Video

Video Russians Observe 11th Anniversary of Beslan School Attack

This week, Russians have been observing the 11th anniversary of the attack by Islamic militants on a school in Russia's North Caucasus region that killed more than 330 hostages, including 186 children. The three-day siege and massacre that started on September 1, 2004 took place in Beslan, a town in the republic of North Ossetia, and is one of the bloodiest terrorist acts ever in Russia. VOA's Mike Richman reports.
Video

Video Native Americans Debate: Father Serra, Saint or Sinner?

Pope Francis will canonize an 18th century missionary to Spanish California during a papal visit to the United States this month.  But some Native Americans have criticized the elevation to sainthood of the missionary priest, Junipero Serra. VOA's Mike O’Sullivan has more from Los Angeles.
Video

Video Calais School Offers Another Face of Europe’s Migrant Crisis

Europe is facing mounting criticism over how it’s handling its biggest migration crisis since World War II. But not all Europeans believe building walls or passing repressive policies are the answer. A school for migrants in the French port city of Calais, is opening doors and building bonds across nationalities. VOA's Lisa Bryant reports.
Video

Video Kurdish Fighters on IS Frontline Ready for Offensive

Finger on the trigger, the Kurdish Peshmerga soldier stared across the dust at a village taken over by Islamic State extremists. The Kurdistan’s Khazir frontline, just 45 minutes from the Islamic State stronghold of Mosul. And at this point, the militants were less than two kilometers away. VOA's Sharon Behn reports.
Video

Video China Announces Troop Cuts at WWII Parade

Chinese President Xi Jinping Thursday announced plans to cut the world’s largest military force by 300,000 troops. The announcement was made during a massive military parade to commemorate victory over Japan in World War II. The event was shunned by most Western leaders and for some is raising fresh concerns about China’s military ambitions. VOA’s Bill Ide has more from Beijing.
Video

Video Russia-Japan Relations Cool as Putin Visits China for WWII Anniversary

Russian President Vladimir Putin is in Beijing for commemorations of the 70th anniversary of China's WWII victory over Japan. Putin is expected to visit Japan later this year, but tensions between Tokyo and Moscow over islands disputed since the war, and sanctions over Ukraine, could pour cold water on the plan. VOA's Daniel Schearf reports.
Video

Video Yemen ‘on Brink of Disaster’ as Medical Shortages Soar

Aid agencies warn Yemen is on the brink of humanitarian disaster – with up to half a million children facing severe malnutrition, and hospitals running out of basic medicines. There are fears Yemen's civil war could escalate as the coalition led by Saudi Arabia tries to drive back Houthi rebels, who seized control of much of the country earlier this year. Henry Ridgwell reports.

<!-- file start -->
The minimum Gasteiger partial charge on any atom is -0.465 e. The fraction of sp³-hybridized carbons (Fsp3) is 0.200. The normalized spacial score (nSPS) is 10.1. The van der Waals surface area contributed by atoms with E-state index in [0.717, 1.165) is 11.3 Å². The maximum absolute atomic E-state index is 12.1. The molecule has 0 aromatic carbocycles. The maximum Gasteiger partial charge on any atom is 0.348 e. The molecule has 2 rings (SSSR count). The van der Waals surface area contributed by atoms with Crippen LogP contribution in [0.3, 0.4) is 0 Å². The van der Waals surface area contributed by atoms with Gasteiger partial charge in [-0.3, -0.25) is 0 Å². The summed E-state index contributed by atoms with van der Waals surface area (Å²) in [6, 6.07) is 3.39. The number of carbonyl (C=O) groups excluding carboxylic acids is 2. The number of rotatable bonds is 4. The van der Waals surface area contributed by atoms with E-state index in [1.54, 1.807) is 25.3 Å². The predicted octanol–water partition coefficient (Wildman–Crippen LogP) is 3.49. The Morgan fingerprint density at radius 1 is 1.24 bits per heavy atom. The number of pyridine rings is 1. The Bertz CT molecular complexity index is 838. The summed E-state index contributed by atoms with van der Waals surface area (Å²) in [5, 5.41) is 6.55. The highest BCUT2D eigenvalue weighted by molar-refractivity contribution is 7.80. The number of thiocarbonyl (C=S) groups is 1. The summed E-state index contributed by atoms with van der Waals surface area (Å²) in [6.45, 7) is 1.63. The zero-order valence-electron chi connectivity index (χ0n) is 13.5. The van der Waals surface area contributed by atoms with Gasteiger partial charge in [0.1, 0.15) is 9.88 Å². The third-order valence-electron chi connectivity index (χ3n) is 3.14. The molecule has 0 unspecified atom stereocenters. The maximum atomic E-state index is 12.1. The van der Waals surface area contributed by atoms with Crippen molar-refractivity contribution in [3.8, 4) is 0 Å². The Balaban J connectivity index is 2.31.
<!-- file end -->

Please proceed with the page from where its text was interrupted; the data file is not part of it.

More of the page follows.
Video

Video Apps Helping Kenyan Businesses Stay Ahead of Counterfeiters

Counterfeit goods in Kenya cost the government as much as $1 billion each year in lost tax revenues. The fake goods also hurt entrepreneurs who find it hard to carve out a niche in the market and retain customers. But as Lenny Ruvaga reports from Nairobi, information technology is being used to try to beat the problem.
Video

Video Nobel Prize Winner Malala Talks to VOA

Nobel Peace Prize winner Malala Yousafzai met with VOA's Deewa service in Washington Sunday to talk about women’s rights and unveil a trailer for her new documentary. VOA's Katherine Gypson has more.
Video

Video War, Drought Threaten Iraq's Marshlands

Iraq's southern wetlands are in crisis. These areas are the spawning ground for Gulf fisheries, a resting place for migrating wildfowl, and source of livelihood for fishermen and herders. Faith Lapidus has more.
Video

Video Colombians Flee Venezuela as Border Crisis Escalates

Hundreds of Colombians have fled Venezuela since last week, amid an escalating border crisis between the two countries. Last week, Venezuelan President Nicolas Maduro ordered the closure of a key border crossing after smugglers injured three Venezuelan soldiers and a civilian. The president also ordered the deportation of Colombians who are in Venezuela illegally. Zlatica Hoke reports.
Video

Video Rebuilding New Orleans' Music Scene

Ten years after Hurricane Katrina inundated New Orleans, threatening to wash away its vibrant musical heritage along with its neighborhoods, the beat goes on. As Bronwyn Benito and Faith Lapidus report, a Musicians' Village is preserving the city's unique sound.
Video

Video In Russia, Auto Industry in Tailspin

Industry insiders say country relies too heavily on imports as inflation cuts too many consumers out of the market. Daniel Schearf has more from Moscow.
Video

Video Scientist Calls Use of Fetal Tissue in Medical Research Essential

An anti-abortion group responsible for secret recordings of workers at a women's health care organization claims the workers shown are offering baby parts for sale, a charge the organization strongly denies. While the selling of fetal tissue is against the law in the United States, abortion and the use of donated fetal tissue for medical research are both legal. VOA’s Julie Taboh reports.

VOA Blogs